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One Pot Spanish

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Written by Carolyn Jung   
Monday, 08 June 2009
ImageI do most of the cooking, and my husband washes most of the dishes. Even trade, don't you think?

If he had his way, though, every meal I cooked would be made in one pan. Period. In his world, salad, sides, and entrée would magically be prepared by dirtying only one dish.

I haven't yet figured out how to accomplish that without everything ending up tasting like everything else. But there's no denying the allure of that concept.

So that's why my eyes always perk up whenever I spot any type of "one pot'' cookbook. "One Pot Spanish'' is no exception. It has the added attraction of being written by Penelope Casas, a veteran cookbook author and noted authority on Spanish cuisine.

To be sure, the book takes some liberties. Sure, all the dishes for the most part are actually cooked in one pan. But to make a complete meal out of any of them, you'd have to round them out with other accompaniments, which would of course require more dishes to make - and wash.

Casas does make that easy to do, though, because her cookbook is filled with recipes that take you from salad to soup to rice to vegetables to meat to desserts. Enjoy everything from Moorish-Style Salad with Cumin and Paprika to Lentil Soup Madrid-Style to Chorizo, Tomato and Pasta Stew to Oxtail Stew with Juniper Berries to Catalan Cream.

I was enticed by "Solomillo De Cerdo En Jarabe De Granada'' (Pork Tenderloin in Pomegranate Syrup). The dish is characteristic of Andalucia's Moorish heritage with its sweet and savory flavors.

Pomegranate juice is reduced in a saucepan. When it has cooled, the juice is mixed with white wine, rosemary, thyme, parsley, and bay leaves to form a marinade for pork tenderloins. The pork is then roasted in the oven, with its marinade becoming a flavorful sauce for the meat.

The pork emerged from the oven extremely tender. The herbs added complexity to the dish. But I was disappointed that the pomegranate flavor wasn't more pronounced, and the thin sauce not nearly as syrupy as I thought it would be.

If I made the pork dish again, I might increase the amount of pomegranate juice to be reduced, and maybe stir in a little honey to give the resulting sauce more body.

Neither of those changes would require another pan - much to my husband's approval.

Solomillo De Cerdo En Jarabe De Granada (Pork Tenderloin in Pomegranate Syrup)

From One Pot Spanish: More Than 80 Easy, Authentic Recipes by Penelope Casas, Sellers Publishing 2009

This recipe shows the influence of Andalucia's Moorish heritage in its sweet and savory combination. Any dish made with pomegranate is surely of Moorish descent (the symbol of the southern city of Granada is, in fact, the pomegranate; and the city's name derives from the fruit). Pork with fruit is, of course, a well-known match, and pork with pomegranate is one more example of that ideal pairing.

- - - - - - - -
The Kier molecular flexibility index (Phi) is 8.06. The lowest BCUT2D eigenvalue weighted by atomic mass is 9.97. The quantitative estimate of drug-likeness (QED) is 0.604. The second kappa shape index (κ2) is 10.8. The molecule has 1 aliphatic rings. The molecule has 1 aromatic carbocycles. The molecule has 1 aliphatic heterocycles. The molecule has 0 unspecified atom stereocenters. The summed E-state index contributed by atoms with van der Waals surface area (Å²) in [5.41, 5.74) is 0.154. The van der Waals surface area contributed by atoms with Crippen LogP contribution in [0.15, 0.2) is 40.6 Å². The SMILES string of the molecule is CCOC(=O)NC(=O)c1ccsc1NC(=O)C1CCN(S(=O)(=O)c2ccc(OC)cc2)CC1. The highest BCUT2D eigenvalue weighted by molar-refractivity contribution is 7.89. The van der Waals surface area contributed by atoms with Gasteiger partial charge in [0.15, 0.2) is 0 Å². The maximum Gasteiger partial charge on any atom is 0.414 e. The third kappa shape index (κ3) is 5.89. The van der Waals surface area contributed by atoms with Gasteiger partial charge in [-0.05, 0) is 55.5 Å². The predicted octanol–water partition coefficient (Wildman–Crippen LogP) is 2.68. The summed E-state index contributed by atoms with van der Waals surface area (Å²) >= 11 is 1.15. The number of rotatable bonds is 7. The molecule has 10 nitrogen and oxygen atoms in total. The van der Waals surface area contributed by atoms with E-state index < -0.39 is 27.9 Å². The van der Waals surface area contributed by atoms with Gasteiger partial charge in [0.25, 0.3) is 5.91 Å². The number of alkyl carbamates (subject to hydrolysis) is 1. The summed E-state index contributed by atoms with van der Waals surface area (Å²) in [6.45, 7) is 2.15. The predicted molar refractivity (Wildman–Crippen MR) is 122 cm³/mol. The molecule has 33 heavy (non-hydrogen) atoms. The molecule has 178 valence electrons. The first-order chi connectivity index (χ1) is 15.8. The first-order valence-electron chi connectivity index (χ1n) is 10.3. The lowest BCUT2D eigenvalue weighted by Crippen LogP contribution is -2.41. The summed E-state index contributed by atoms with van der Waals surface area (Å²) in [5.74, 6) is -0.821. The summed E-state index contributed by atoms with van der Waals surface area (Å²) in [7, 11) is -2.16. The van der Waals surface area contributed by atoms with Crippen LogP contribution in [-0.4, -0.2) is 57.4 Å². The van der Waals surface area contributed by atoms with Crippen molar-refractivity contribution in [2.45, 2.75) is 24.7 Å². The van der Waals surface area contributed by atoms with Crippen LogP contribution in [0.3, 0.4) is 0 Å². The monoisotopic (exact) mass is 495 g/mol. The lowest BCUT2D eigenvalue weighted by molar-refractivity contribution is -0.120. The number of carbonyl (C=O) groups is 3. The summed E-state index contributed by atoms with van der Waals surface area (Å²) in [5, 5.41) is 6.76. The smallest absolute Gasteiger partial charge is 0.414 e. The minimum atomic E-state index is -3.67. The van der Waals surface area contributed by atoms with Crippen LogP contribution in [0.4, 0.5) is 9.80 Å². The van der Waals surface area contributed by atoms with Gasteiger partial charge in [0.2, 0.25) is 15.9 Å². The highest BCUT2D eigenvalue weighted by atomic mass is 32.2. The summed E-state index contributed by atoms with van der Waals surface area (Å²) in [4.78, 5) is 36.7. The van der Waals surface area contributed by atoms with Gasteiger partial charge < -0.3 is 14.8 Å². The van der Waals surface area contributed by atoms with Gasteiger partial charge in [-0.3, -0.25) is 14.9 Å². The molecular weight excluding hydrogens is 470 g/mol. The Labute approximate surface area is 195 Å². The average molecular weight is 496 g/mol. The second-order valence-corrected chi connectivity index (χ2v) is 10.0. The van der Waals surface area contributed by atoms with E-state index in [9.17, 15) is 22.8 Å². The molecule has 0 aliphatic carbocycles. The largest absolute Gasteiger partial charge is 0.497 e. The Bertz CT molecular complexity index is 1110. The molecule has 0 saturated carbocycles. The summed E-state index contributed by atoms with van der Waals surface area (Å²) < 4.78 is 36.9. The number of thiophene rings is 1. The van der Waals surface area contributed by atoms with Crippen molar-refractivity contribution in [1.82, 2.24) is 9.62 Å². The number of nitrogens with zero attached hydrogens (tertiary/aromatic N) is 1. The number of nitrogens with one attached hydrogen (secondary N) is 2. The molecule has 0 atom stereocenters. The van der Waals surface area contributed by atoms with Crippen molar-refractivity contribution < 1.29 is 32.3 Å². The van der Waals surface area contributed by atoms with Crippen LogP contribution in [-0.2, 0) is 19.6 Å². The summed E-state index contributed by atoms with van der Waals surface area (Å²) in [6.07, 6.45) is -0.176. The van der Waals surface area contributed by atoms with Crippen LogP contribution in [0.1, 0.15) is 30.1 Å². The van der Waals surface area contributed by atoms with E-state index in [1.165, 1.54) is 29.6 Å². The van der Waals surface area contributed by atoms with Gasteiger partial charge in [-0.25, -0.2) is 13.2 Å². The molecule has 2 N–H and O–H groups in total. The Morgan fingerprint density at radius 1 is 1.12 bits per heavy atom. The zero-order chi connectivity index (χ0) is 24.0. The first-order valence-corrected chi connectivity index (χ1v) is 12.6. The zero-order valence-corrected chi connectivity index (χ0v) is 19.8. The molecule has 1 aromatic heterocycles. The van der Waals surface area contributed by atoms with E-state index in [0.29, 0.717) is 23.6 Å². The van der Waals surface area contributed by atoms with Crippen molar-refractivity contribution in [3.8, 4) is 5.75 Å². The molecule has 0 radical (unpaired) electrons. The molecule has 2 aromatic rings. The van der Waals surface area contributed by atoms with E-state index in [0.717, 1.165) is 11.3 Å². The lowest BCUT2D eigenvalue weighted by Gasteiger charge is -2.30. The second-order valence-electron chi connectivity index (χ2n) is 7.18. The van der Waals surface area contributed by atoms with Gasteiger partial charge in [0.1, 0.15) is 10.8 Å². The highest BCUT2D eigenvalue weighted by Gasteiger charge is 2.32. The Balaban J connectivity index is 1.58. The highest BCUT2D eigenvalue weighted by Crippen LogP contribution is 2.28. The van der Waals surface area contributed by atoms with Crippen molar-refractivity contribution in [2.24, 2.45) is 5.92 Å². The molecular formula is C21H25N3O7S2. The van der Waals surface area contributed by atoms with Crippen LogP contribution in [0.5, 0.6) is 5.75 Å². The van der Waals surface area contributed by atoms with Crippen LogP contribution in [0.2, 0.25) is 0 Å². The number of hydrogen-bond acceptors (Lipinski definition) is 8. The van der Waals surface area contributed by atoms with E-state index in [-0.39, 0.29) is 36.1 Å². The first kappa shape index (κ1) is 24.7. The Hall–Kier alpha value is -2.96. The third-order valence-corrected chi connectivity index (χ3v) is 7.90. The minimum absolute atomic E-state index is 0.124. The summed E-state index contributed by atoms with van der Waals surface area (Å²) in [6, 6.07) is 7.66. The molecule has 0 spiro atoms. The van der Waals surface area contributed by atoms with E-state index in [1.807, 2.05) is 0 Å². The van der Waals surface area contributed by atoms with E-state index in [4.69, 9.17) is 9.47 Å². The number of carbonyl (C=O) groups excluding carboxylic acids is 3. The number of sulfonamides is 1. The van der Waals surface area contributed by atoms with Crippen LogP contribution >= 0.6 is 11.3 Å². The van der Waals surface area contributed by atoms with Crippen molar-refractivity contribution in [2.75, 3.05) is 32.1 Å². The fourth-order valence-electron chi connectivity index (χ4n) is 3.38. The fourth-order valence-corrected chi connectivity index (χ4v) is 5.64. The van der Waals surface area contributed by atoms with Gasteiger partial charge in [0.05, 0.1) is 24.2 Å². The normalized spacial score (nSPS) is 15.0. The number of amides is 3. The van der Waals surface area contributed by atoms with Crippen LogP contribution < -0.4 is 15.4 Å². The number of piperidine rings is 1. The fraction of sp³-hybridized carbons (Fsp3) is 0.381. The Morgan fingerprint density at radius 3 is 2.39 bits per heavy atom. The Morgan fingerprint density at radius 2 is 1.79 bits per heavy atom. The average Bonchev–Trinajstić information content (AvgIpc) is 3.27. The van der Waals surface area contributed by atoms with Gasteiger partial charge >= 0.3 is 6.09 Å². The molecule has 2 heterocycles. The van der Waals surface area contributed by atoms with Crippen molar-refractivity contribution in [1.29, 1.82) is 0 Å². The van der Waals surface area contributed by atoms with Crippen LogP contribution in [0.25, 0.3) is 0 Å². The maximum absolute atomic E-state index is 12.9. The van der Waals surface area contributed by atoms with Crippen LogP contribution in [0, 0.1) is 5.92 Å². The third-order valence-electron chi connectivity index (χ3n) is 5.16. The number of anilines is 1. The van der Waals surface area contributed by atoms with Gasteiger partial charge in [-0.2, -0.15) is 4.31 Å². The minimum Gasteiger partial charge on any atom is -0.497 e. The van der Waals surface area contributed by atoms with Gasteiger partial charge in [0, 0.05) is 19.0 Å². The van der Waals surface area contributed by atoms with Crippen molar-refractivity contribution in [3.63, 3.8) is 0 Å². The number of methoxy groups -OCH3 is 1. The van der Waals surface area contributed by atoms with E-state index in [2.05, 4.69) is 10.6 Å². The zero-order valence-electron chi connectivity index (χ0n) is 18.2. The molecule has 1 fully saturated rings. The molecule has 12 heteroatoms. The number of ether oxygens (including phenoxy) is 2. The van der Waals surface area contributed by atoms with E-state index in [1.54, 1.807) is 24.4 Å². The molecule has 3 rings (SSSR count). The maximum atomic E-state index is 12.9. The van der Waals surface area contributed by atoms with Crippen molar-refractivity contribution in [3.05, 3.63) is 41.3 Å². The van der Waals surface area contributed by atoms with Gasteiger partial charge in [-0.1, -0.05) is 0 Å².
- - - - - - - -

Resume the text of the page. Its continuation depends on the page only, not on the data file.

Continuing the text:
Makes 4 servings

  • 1 ½ cups unsweetened pomegranate juice
  • ½ medium Vidalia onion, thinly sliced
  • 1/3 cup dry white wine
  • 3 T extra-virgin olive oil
  • 2 T minced parsley
  • 1 T minced fresh rosemary leaves or ½ t dried rosemary
  • 1 T minced fresh thyme leaves or ½ t dried thyme
  • 2 bay leaves, crumbled
  • Kosher or sea salt
  • Freshly ground pepper
  • 2 pork tenderloins, about ¾ to 1 pound each
  • Chicken broth or water as needed

Put the pomegranate juice in a small saucepan and boil over high heat until juice has reduced by half. Remove from the heat and let cool completely.

In a deep bowl large enough to hold the tenderloins, stir together the pomegranate juice, onion, wine, oil, parsley, rosemary, thyme, bay leaves and salt and pepper to taste. Add the tenderloins, turning to coat with the marinade. Cover and refrigerate for 2 hours, turning tenderloins occasionally.

Preheat the oven to 375F. Remove the tenderloins from the marinade and put in a shallow roasting pan.  Scatter the onion from the marinade around them and add just enough of the marinade to moisten the pan, reserving the remainder. Roast the tenderloins, uncovered, for 30-40 minutes, until a meat thermometer registers 145F, adding more marinade occasionally to keep the pan juices from burning.  By the time the meat is done, you should have added all the marinade, if more liquid is needed, add a little chicken broth or water.

Transfer the tenderloins to a cutting board, tent loosely with foil and let rest for 10 minutes. Cut the tenderloins at an angle into ½-inch slices and arrange on a platter. Drizzle with the juices from the roasting pan.

About One Pot Spanish: More Than 80 Easy, Authentic Recipes

ImageSpain's history and geography together create one of the world's most varied and rewarding cuisines. Well-known author Penelope Casas, widely considered the foremost American authority on Spanish food, expertly shows why Spanish cooking has always been the perfect fare for the ages: the freshest ingredients prepared simply - a perfect opportunity for one-pot cooking.

Available from

Disclosure: Review copies of books discussed in this post may have been provided to Project Foodie by publicists and/or publishers.


Last Updated ( Monday, 08 June 2009 )
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